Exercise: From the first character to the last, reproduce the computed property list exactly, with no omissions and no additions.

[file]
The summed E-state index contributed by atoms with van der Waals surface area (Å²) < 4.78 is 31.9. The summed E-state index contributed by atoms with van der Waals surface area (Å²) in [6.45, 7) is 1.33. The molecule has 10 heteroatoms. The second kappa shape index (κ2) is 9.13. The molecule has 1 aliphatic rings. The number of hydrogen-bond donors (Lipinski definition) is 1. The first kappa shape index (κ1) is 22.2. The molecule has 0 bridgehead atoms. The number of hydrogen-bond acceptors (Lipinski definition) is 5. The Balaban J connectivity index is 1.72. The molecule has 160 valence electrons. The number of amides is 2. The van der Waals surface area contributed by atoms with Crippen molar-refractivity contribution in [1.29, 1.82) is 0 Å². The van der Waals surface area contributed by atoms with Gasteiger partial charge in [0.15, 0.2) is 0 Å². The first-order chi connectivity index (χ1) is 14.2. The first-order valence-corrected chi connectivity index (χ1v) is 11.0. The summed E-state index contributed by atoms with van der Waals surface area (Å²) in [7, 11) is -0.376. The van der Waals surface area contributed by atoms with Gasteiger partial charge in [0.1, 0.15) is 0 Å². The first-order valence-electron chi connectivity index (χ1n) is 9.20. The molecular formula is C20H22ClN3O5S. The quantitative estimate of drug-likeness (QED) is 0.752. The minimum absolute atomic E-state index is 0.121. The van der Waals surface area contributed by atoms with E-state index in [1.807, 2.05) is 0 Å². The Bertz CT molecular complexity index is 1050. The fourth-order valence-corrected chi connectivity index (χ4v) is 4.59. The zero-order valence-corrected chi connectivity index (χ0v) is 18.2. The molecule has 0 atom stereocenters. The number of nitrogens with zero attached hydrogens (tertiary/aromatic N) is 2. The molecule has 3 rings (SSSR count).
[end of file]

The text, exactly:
The summed E-state index contributed by atoms with van der Waals surface area (Å²) < 4.78 is 31.9. The summed E-state index contributed by atoms with van der Waals surface area (Å²) in [6.45, 7) is 1.33. The molecule has 10 heteroatoms. The second kappa shape index (κ2) is 9.13. The molecule has 1 aliphatic rings. The number of hydrogen-bond donors (Lipinski definition) is 1. The first kappa shape index (κ1) is 22.2. The molecule has 0 bridgehead atoms. The number of hydrogen-bond acceptors (Lipinski definition) is 5. The Balaban J connectivity index is 1.72. The molecule has 160 valence electrons. The number of amides is 2. The van der Waals surface area contributed by atoms with Crippen molar-refractivity contribution in [1.29, 1.82) is 0 Å². The van der Waals surface area contributed by atoms with Gasteiger partial charge in [0.15, 0.2) is 0 Å². The first-order chi connectivity index (χ1) is 14.2. The first-order valence-corrected chi connectivity index (χ1v) is 11.0. The summed E-state index contributed by atoms with van der Waals surface area (Å²) in [7, 11) is -0.376. The van der Waals surface area contributed by atoms with Gasteiger partial charge in [0.1, 0.15) is 0 Å². The first-order valence-electron chi connectivity index (χ1n) is 9.20. The molecular formula is C20H22ClN3O5S. The quantitative estimate of drug-likeness (QED) is 0.752. The minimum absolute atomic E-state index is 0.121. The van der Waals surface area contributed by atoms with E-state index in [1.807, 2.05) is 0 Å². The Bertz CT molecular complexity index is 1050. The fourth-order valence-corrected chi connectivity index (χ4v) is 4.59. The zero-order valence-corrected chi connectivity index (χ0v) is 18.2. The molecule has 0 atom stereocenters. The number of nitrogens with zero attached hydrogens (tertiary/aromatic N) is 2. The molecule has 3 rings (SSSR count).